Reed College's academic year ends with a student Arts Festival
With the spring term coming to a close at Reed College, Southeast's university hosted an Arts Fest on May 5th to highlight the school's annual "Reed Arts Week" (RAW). The afternoon at the student union gave students a chance to make some money from their artwork, as well as to perform live music and display creative endeavors.
"The arts building is almost off campus, it's so secluded," remarked senior Nico Anderson. "I think it's nice to bring [what we do there] to a more central area, and give students a chance to make some money off their work."
The festival itself was a bit different from previous years. Typically, the week-long celebration focuses on curated exhibits, and bringing in outside creatives to showcase work. However, with the COVID-19 pandemic still a factor, the school decided to direct those funds towards the students already on campus — In the form of this festival, and RAW grants. All of those who participated in the festival were given $40, in addition to any money made in sales. Those who are selected for RAW grants will receive up to $500 to fund their artistic endeavors.
Some of those many endeavors were displayed at the festival. Several dozen masked-up creatives sat behind booths, and were eager to share information from various classes, as well as personal projects, and art. There were photo essay projects, live portraitures, hand-made crafts, quilting, collage art, jewelry, and much more.
Nico Anderson, who has been learning calligraphy since high school, is a part of the Reed Scriptorium Club, and was selling live calligraphy commissions — with a focus on sharing and understanding this form of writing.
"Calligraphy has been shaped by materials — the edge pen and brushes. The art of handwriting is being lost because people are typing more." reflected Anderson. "It's not that I think things that are hand-done are always better, but I just don't think that art should be lost."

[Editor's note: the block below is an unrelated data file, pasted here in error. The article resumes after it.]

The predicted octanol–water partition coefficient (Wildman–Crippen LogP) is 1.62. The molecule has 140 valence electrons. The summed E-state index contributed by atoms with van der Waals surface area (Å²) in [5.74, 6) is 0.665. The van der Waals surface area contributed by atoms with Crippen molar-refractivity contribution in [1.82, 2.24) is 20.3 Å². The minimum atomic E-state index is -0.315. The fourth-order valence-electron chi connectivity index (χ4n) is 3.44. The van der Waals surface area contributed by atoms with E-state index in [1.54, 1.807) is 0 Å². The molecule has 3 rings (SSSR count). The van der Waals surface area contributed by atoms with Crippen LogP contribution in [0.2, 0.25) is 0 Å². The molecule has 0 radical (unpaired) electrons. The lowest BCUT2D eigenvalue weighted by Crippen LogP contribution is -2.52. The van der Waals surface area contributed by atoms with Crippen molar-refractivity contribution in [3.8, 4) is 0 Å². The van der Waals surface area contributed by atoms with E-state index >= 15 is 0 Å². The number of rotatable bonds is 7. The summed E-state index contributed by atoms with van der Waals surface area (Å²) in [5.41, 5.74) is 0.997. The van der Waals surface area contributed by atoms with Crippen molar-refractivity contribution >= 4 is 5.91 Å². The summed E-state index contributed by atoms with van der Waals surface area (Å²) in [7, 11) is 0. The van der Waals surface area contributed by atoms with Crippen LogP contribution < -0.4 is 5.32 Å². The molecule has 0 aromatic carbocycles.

Some Reed students had been working on these projects for years; and, for others, it was a chance to share what they had been learning in their classes. Just a few booths down from Anderson, international student and Reed junior Sizheng Song emphasized the learnings of her "Word and Image" English class.
"It's an English class where we look at picture books, and study the relationships between text and images. We have the option to do a creative piece that emulates the relationships of text and image, or just the style of art that we are seeing and studying," said Song. "I was interested in studying forms and ways of making art in different forms and mediums. I want to know more about the relationship from a more scholarly point of view."
These specific creative pieces included smaller versions that were free, and included a detailed depiction describing the process that went into that student's interpretation of the book or artist. Song's desire wasn't so much to make money as to share knowledge.
"We want to encourage people to do this work by themselves: Analyze how their art work has been created; study the way they are being created. And do some work of their own," shared Song.
Reed College has a well-known history focusing on the sharing of creative thinking. But not everyone who attends Reed comes to the school with a mindset of actively sharing that, or growing that side of their personality. Sophomore Milo Martinez is an example of that; although he's worked on digital collage art for more than six years, he hadn't actively pursued it as a career or a way of making money. He displayed some of his work for the first time at the festival, and credits the school for his inspiration.
"Originally, I hadn't planned on pursuing art and continuing with that. As soon as I got here I took some lovely classes with some great professors, and learned a ton to kick-start that again for me, which is cool," said Martinez.
Martinez focuses on digital collage work that carries a hint of political imagery. Now, with a bit of confidence, Martinez hopes to keep creating and sharing more of this art in new ways.
"The reception has been good and positive. I was worried about putting stuff out and seeing how it goes. So far, so food. People are enjoying it," Martinez told THE BEE during the festival. "For the future, I want to focus on making stuff that is a little more marketable. Making prints of that kind, and trying to get my art out there a bit more."
With Reed College's school year now over for the summer, many of these creatives have more time to work on their RAW grants, to grow their business, or to begin new projects. Reed returns to classes on August 29th.
You count on us to stay informed and we depend on you to fund our efforts. Quality local journalism takes time and money. Please support us to protect the future of community journalism.